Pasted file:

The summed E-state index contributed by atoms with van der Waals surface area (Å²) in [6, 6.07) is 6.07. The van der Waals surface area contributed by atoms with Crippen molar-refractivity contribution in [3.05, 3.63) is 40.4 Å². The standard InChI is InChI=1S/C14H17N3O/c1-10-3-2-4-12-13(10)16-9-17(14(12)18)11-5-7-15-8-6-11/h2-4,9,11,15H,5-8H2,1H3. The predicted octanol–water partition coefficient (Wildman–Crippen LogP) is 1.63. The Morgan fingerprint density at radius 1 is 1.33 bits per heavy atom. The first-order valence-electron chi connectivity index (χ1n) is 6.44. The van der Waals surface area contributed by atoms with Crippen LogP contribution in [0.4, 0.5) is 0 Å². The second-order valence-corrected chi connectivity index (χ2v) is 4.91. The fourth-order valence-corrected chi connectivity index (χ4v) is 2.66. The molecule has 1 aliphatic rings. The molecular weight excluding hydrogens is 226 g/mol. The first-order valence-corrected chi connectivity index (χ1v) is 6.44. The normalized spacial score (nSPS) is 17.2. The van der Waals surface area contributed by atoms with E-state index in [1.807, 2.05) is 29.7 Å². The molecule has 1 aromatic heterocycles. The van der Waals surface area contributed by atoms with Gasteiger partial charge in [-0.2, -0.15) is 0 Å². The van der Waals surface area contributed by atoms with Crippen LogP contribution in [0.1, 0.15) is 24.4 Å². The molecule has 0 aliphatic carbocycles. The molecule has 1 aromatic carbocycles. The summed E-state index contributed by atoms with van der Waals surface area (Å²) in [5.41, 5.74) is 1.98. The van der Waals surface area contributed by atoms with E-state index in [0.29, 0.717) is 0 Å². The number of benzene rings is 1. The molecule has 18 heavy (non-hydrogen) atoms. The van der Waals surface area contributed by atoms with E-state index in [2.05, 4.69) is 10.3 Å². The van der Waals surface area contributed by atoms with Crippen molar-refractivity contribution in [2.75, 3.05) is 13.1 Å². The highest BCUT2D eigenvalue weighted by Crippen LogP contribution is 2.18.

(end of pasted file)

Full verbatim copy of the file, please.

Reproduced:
The summed E-state index contributed by atoms with van der Waals surface area (Å²) in [6, 6.07) is 6.07. The van der Waals surface area contributed by atoms with Crippen molar-refractivity contribution in [3.05, 3.63) is 40.4 Å². The standard InChI is InChI=1S/C14H17N3O/c1-10-3-2-4-12-13(10)16-9-17(14(12)18)11-5-7-15-8-6-11/h2-4,9,11,15H,5-8H2,1H3. The predicted octanol–water partition coefficient (Wildman–Crippen LogP) is 1.63. The Morgan fingerprint density at radius 1 is 1.33 bits per heavy atom. The first-order valence-electron chi connectivity index (χ1n) is 6.44. The van der Waals surface area contributed by atoms with Crippen LogP contribution in [0.4, 0.5) is 0 Å². The second-order valence-corrected chi connectivity index (χ2v) is 4.91. The fourth-order valence-corrected chi connectivity index (χ4v) is 2.66. The molecule has 1 aliphatic rings. The molecular weight excluding hydrogens is 226 g/mol. The first-order valence-corrected chi connectivity index (χ1v) is 6.44. The normalized spacial score (nSPS) is 17.2. The van der Waals surface area contributed by atoms with E-state index in [1.807, 2.05) is 29.7 Å². The molecule has 1 aromatic heterocycles. The van der Waals surface area contributed by atoms with Gasteiger partial charge in [-0.2, -0.15) is 0 Å². The van der Waals surface area contributed by atoms with Crippen LogP contribution in [0.1, 0.15) is 24.4 Å². The molecule has 0 aliphatic carbocycles. The molecule has 1 aromatic carbocycles. The summed E-state index contributed by atoms with van der Waals surface area (Å²) in [5.41, 5.74) is 1.98. The van der Waals surface area contributed by atoms with E-state index in [0.29, 0.717) is 0 Å². The number of benzene rings is 1. The molecule has 18 heavy (non-hydrogen) atoms. The van der Waals surface area contributed by atoms with E-state index in [2.05, 4.69) is 10.3 Å². The van der Waals surface area contributed by atoms with Crippen molar-refractivity contribution in [2.75, 3.05) is 13.1 Å². The highest BCUT2D eigenvalue weighted by Crippen LogP contribution is 2.18.